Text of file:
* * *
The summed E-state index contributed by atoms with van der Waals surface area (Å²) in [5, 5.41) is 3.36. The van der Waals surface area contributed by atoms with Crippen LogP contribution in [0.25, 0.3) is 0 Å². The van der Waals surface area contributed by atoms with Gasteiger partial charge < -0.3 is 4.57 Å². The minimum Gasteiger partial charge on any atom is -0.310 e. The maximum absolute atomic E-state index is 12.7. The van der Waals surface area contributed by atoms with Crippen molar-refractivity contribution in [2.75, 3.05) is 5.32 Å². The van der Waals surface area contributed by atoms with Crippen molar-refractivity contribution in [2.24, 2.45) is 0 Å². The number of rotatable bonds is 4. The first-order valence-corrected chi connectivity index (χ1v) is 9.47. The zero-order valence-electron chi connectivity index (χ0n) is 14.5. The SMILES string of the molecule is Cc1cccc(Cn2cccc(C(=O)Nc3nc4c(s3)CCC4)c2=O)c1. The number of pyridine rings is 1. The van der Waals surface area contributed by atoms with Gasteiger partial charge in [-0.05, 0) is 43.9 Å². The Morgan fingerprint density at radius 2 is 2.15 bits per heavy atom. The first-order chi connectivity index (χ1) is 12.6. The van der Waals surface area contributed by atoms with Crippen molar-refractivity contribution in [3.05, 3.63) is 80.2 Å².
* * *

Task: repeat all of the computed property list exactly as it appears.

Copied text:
The summed E-state index contributed by atoms with van der Waals surface area (Å²) in [5, 5.41) is 3.36. The van der Waals surface area contributed by atoms with Crippen LogP contribution in [0.25, 0.3) is 0 Å². The van der Waals surface area contributed by atoms with Gasteiger partial charge < -0.3 is 4.57 Å². The minimum Gasteiger partial charge on any atom is -0.310 e. The maximum absolute atomic E-state index is 12.7. The van der Waals surface area contributed by atoms with Crippen molar-refractivity contribution in [2.75, 3.05) is 5.32 Å². The van der Waals surface area contributed by atoms with Crippen molar-refractivity contribution in [2.24, 2.45) is 0 Å². The number of rotatable bonds is 4. The first-order valence-corrected chi connectivity index (χ1v) is 9.47. The zero-order valence-electron chi connectivity index (χ0n) is 14.5. The SMILES string of the molecule is Cc1cccc(Cn2cccc(C(=O)Nc3nc4c(s3)CCC4)c2=O)c1. The number of pyridine rings is 1. The van der Waals surface area contributed by atoms with Gasteiger partial charge in [-0.05, 0) is 43.9 Å². The Morgan fingerprint density at radius 2 is 2.15 bits per heavy atom. The first-order chi connectivity index (χ1) is 12.6. The van der Waals surface area contributed by atoms with Crippen molar-refractivity contribution in [3.05, 3.63) is 80.2 Å².